Saturday, June 28, 2008

Ten Tips for Being a "Professional " Extra

It is just over a year that I completed filming as an extra in the film Leatherheads. Although being an extra means waiting around, bringing multiple wardrobes, eating after the actors and production crew eat or watching them eat upscale food, while you are having burgers, there is a path or journey to move on to professional acting.

The journey and knowledge of being an extra and moving into different roles includes the understanding of the set, the director, the costumers, and production assistants. Here are some of the tips and tricks I learned along my short journey.

1. Be Inquisitive - On most movie sets there are people who just show up for fun and those who are interested in the "craft" of acting or producing a movie. Since on most movie shoots extras can be waiting for hours a day, there is an opportunity to engage in conversation with other actors/extras. You can also engage in conversation with the production assistants, hairstylists, makeup artists, audio engineers, grips, caterers, and even like on Leatherheads, the Animal Wrangler.

2. Listen - In the midst of all the waiting around there is then that moment when you are being called to the set. Listen to the announcements from the production assistants in extras holding. Be ready to go to the set on a moments notice.

3. Be Professional - Treat this as a professional job, not a hobby. Although you may be making minimum wage, there are hundreds of thousands of dollars being spent daily on major film productions or on a small film the actual invested money of the local producer or director. Show up to the set at the right time, bring the right clothes, and be positive.

4. Costumes - For many films, you may need to be self dressed. This means you are responsible for bringing clothes that fit the role for the movie or scene you are doing that day. If you are going to be a lawyer, town leader businessman, then bring a very nice suit and tie.. If you are a blue collar worker, then an old pair of jeans, and an appropriate shirt works. For women, bring the appropriate dress or pants for the day. Also maybe most importantly bring a good pair of shoes, so that you can wear your own vs the ones they may give you. This also means you may have to invest in clothes. You might need to go to a Salvation army to look for old clothes if you are working on a movie set in the 1960's for example. Make sure you also have an idea of your sizes. You might be dressed by the costumers themselves. In this case, and this is the fun part, you get to wear the clothes of that era.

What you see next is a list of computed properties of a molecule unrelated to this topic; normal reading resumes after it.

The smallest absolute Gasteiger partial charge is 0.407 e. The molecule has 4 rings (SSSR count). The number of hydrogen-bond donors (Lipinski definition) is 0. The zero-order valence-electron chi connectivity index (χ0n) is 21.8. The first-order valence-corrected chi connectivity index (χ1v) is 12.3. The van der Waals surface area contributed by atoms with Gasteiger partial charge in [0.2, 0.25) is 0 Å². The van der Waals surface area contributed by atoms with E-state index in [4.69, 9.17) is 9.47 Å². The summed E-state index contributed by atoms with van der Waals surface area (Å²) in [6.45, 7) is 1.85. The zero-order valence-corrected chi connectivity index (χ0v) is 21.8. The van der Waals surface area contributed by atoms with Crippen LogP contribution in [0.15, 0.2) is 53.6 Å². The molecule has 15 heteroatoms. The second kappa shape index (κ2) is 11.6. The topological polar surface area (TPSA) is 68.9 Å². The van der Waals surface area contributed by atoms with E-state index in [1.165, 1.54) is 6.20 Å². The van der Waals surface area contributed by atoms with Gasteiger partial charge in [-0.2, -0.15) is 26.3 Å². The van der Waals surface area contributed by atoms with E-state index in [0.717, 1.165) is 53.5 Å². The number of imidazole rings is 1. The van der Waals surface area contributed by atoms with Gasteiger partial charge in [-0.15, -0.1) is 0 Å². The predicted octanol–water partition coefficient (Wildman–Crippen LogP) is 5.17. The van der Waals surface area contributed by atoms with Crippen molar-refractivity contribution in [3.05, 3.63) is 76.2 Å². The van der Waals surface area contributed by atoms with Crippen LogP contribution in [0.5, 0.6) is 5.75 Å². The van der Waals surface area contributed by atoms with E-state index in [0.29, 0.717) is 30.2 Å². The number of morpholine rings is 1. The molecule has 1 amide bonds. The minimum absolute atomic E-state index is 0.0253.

5. Hair and Makeup - This is possibly a challenging area for some. In many films you will need to have your hair cut to match the era that the film or period that the film covers. In Leatherheads, my hair was cut to look like 1925. In Blood Done Sign My Name, my hair was styled and cut for the small town NC 1960's look. If you have a beard or mustache you might be asked to shave it off. The more flexible you are the more roles you can get.

6. Casting Directors - On each film there is an extras casting director. Keep an eye on their website or call their extras hotline on a regular basis. Keep in contact with them and let them know you availability. If they are on the set, introduce yourself and thank them for the opportunity. You might also inquire to future dates and roles that may be appropriate for your "look". In many films you may play multiple roles.

7. Paperwork and Pay - On most movie sets, you will need a drivers license and social security card as proof that you are legal to work on the film. Upon arrival on the set, the first thing you will do is sign in. There is usually a table set up as you arrive at the extras holding area. You will be asked to fill out a "pay" form that specifies who you are and where the check should be sent and how much the daily pay rate is. In cases where you will be given costumes, you will need to give your form to the costumers during the day. This is a way for them to make sure you don't walk off with any costumes. At the end of the day, when you are "wrapped" they will sign you out and give you the paperwork copy. Keep these in your records, as there might be a chance your paperwork might get lost. Also, travel costs are not usually covered, so plan that as part of your expenses. Carpooling, crashing on someones couch, sharing a motel room or sleeping in your car are some of the ways to keep expenses to a minimum.